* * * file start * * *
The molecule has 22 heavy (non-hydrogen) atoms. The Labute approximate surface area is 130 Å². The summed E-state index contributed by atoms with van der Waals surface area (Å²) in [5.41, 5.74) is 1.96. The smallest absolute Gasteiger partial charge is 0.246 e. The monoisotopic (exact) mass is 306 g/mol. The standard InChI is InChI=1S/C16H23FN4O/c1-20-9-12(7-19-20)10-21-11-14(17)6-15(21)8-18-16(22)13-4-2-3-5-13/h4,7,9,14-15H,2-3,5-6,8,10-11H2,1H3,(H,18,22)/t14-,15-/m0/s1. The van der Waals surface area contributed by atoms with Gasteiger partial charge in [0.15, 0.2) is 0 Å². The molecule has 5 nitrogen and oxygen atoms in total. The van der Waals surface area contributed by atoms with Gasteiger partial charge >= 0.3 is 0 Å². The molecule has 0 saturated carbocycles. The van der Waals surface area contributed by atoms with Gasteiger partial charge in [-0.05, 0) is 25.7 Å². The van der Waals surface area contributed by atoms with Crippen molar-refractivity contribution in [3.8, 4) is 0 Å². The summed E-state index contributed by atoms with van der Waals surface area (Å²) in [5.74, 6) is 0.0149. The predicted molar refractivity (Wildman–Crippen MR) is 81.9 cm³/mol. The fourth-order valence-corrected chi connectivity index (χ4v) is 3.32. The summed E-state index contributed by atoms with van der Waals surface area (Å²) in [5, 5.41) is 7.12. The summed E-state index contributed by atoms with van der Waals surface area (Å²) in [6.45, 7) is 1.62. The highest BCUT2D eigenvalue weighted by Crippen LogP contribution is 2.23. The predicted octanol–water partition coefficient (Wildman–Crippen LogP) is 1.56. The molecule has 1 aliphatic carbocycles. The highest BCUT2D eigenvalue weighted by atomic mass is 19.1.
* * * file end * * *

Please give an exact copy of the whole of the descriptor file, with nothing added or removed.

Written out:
The molecule has 22 heavy (non-hydrogen) atoms. The Labute approximate surface area is 130 Å². The summed E-state index contributed by atoms with van der Waals surface area (Å²) in [5.41, 5.74) is 1.96. The smallest absolute Gasteiger partial charge is 0.246 e. The monoisotopic (exact) mass is 306 g/mol. The standard InChI is InChI=1S/C16H23FN4O/c1-20-9-12(7-19-20)10-21-11-14(17)6-15(21)8-18-16(22)13-4-2-3-5-13/h4,7,9,14-15H,2-3,5-6,8,10-11H2,1H3,(H,18,22)/t14-,15-/m0/s1. The van der Waals surface area contributed by atoms with Gasteiger partial charge in [0.15, 0.2) is 0 Å². The molecule has 5 nitrogen and oxygen atoms in total. The van der Waals surface area contributed by atoms with Gasteiger partial charge >= 0.3 is 0 Å². The molecule has 0 saturated carbocycles. The van der Waals surface area contributed by atoms with Gasteiger partial charge in [-0.05, 0) is 25.7 Å². The van der Waals surface area contributed by atoms with Crippen molar-refractivity contribution in [3.8, 4) is 0 Å². The summed E-state index contributed by atoms with van der Waals surface area (Å²) in [5.74, 6) is 0.0149. The predicted molar refractivity (Wildman–Crippen MR) is 81.9 cm³/mol. The fourth-order valence-corrected chi connectivity index (χ4v) is 3.32. The summed E-state index contributed by atoms with van der Waals surface area (Å²) in [5, 5.41) is 7.12. The summed E-state index contributed by atoms with van der Waals surface area (Å²) in [6.45, 7) is 1.62. The highest BCUT2D eigenvalue weighted by Crippen LogP contribution is 2.23. The predicted octanol–water partition coefficient (Wildman–Crippen LogP) is 1.56. The molecule has 1 aliphatic carbocycles. The highest BCUT2D eigenvalue weighted by atomic mass is 19.1.